Project applicants and permitting and funding agencies often gather extensive scientific data to support project evaluations under environmental laws such as the National Environmental Policy Act (NEPA) and Endangered Species Act (ESA). With the implementation the new Small Unmanned Aircraft Systems (sUAS) Rule (Title 107) by the Federal Aviation Administration, the opportunity for industry, government, and non-governmental organizations to collect important environmental data previously unattainable due to safety, expense, or technology constraints is set to expand. These stakeholders are already reaping the benefits of conducting less intrusive and more in-depth wildlife surveys and other biological field work using UAS technology, and Title 107 will increase those opportunities. For a look at some of the latest UAS-assisted research projects by the United States Geological Survey (USGS), see http://rmgsc.cr.usgs.gov/uas/. These projects will broaden government agencies’ understanding of the environment and ability to develop appropriate management or mitigation plans based on reliable data.
The FAA’s new rule (or Part 107) for small Unmanned Aircraft Systems (also known as sUAS or drones) took effect on Monday, August 29, 2016. Existing Section 333 Exemption holders may choose to continue operating under the terms and conditions of their exemption until it expires or operate under Part 107 as long as they comply with the rule’s limitations. Whether to operate under a current Section 333 Exemption or Part 107 is the operator’s choice and depends on the nature of the operation. Continue reading →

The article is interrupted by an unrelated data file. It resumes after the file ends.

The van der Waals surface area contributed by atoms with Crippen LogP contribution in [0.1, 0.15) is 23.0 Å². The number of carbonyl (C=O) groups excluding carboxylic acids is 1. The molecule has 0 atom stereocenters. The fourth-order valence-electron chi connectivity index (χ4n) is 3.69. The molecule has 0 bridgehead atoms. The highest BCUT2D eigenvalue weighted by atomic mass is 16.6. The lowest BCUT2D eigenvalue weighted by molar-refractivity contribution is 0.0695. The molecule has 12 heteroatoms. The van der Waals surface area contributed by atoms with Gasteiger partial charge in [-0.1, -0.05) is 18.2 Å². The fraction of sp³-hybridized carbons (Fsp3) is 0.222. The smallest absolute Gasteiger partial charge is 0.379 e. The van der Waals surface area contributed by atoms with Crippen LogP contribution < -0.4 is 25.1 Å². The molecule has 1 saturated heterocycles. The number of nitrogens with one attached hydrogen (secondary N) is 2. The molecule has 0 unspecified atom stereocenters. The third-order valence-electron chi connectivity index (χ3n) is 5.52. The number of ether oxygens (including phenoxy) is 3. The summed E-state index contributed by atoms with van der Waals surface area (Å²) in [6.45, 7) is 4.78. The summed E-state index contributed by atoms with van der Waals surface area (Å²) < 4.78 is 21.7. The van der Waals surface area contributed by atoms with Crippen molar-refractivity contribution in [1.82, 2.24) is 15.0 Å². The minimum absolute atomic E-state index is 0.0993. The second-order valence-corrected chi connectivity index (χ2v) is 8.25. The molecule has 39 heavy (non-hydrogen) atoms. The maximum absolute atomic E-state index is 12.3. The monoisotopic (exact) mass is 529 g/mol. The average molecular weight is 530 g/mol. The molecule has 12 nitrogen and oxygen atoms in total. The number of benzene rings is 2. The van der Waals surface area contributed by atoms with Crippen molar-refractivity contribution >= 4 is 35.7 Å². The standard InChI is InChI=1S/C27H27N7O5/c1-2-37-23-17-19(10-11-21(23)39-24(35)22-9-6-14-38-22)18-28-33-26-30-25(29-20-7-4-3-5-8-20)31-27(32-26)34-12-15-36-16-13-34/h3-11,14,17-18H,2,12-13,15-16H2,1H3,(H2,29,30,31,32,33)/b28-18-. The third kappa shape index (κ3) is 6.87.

A federal court upheld the Federal Aviation Administration’s (FAA) subpoenas of a 19-year-old Connecticut drone operator in relation to YouTube videos showing two drones (also known as unmanned aircraft systems or UAS) modified to carry a flamethrower and a handgun. This decision further affirms the FAA’s broad enforcement authority over UAS, but it also highlights the common legal confusion over the precise boundaries of FAA regulation.
After two videos (linked here and here) depicting “weaponized” UAS garnered significant attention on YouTube, the FAA began an investigation into their ownership and development. As part of that investigation, the FAA issued administrative subpoenas to Austin Haughwout and his father Bret Haughwout, asking for depositions, records, video, photographs, and receipts related to the two UAS. The Haughwouts refused to comply with the subpoenas and instead challenged the FAA’s authority to enforce the subpoenas in federal court.
The wait is over for businesses across the United States eager to fly small drones (also known as small unmanned aircraft systems or sUAS). The new Federal Aviation Administration (FAA) rule regarding commercial operation of sUAS, known as Part 107, is now in effect. Part 107 opens the door to commercial sUAS flights that meet certain criteria, avoiding the need for each business to get FAA approval.
In a press conference, Transportation Secretary Anthony Foxx and FAA Administrator Michael Huerta hailed the new rule as a transformational advancement in aviation policy while ensuring safety. The FAA forecasts as many as 600,000 drones to be operating under the new rule within the year.